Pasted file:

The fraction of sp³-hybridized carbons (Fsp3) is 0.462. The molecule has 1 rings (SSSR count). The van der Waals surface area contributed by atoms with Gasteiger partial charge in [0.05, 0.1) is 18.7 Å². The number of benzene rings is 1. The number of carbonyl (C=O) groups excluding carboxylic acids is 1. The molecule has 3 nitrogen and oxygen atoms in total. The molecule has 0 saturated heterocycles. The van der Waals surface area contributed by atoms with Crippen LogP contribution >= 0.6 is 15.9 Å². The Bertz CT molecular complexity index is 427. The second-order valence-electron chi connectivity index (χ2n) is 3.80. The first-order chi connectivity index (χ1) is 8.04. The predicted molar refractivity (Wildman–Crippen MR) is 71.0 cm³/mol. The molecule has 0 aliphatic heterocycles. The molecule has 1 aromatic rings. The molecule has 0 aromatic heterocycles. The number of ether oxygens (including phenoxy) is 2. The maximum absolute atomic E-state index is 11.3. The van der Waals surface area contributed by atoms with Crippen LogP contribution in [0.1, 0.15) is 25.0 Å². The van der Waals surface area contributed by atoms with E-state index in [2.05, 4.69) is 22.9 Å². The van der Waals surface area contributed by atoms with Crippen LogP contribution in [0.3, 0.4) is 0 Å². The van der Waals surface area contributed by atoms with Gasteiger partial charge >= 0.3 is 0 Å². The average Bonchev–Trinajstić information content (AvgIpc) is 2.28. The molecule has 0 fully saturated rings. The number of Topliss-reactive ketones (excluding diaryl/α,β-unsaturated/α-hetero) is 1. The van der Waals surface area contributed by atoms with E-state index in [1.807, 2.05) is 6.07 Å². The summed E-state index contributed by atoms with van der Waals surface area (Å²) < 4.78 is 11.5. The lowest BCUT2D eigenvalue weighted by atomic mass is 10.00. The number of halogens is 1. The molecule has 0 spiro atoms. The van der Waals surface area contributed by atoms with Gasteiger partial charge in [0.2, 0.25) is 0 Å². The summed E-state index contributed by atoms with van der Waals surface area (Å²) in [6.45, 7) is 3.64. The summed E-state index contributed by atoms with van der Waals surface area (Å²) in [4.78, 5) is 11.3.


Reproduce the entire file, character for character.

The fraction of sp³-hybridized carbons (Fsp3) is 0.462. The molecule has 1 rings (SSSR count). The van der Waals surface area contributed by atoms with Gasteiger partial charge in [0.05, 0.1) is 18.7 Å². The number of benzene rings is 1. The number of carbonyl (C=O) groups excluding carboxylic acids is 1. The molecule has 3 nitrogen and oxygen atoms in total. The molecule has 0 saturated heterocycles. The van der Waals surface area contributed by atoms with Crippen LogP contribution >= 0.6 is 15.9 Å². The Bertz CT molecular complexity index is 427. The second-order valence-electron chi connectivity index (χ2n) is 3.80. The first-order chi connectivity index (χ1) is 8.04. The predicted molar refractivity (Wildman–Crippen MR) is 71.0 cm³/mol. The molecule has 0 aliphatic heterocycles. The molecule has 1 aromatic rings. The molecule has 0 aromatic heterocycles. The number of ether oxygens (including phenoxy) is 2. The maximum absolute atomic E-state index is 11.3. The van der Waals surface area contributed by atoms with Crippen LogP contribution in [0.1, 0.15) is 25.0 Å². The van der Waals surface area contributed by atoms with E-state index in [2.05, 4.69) is 22.9 Å². The van der Waals surface area contributed by atoms with Crippen LogP contribution in [0.3, 0.4) is 0 Å². The van der Waals surface area contributed by atoms with Gasteiger partial charge >= 0.3 is 0 Å². The average Bonchev–Trinajstić information content (AvgIpc) is 2.28. The molecule has 0 fully saturated rings. The number of Topliss-reactive ketones (excluding diaryl/α,β-unsaturated/α-hetero) is 1. The van der Waals surface area contributed by atoms with E-state index in [1.807, 2.05) is 6.07 Å². The summed E-state index contributed by atoms with van der Waals surface area (Å²) < 4.78 is 11.5. The lowest BCUT2D eigenvalue weighted by atomic mass is 10.00. The number of halogens is 1. The molecule has 0 spiro atoms. The van der Waals surface area contributed by atoms with Gasteiger partial charge in [0.2, 0.25) is 0 Å². The summed E-state index contributed by atoms with van der Waals surface area (Å²) in [6.45, 7) is 3.64. The summed E-state index contributed by atoms with van der Waals surface area (Å²) in [4.78, 5) is 11.3.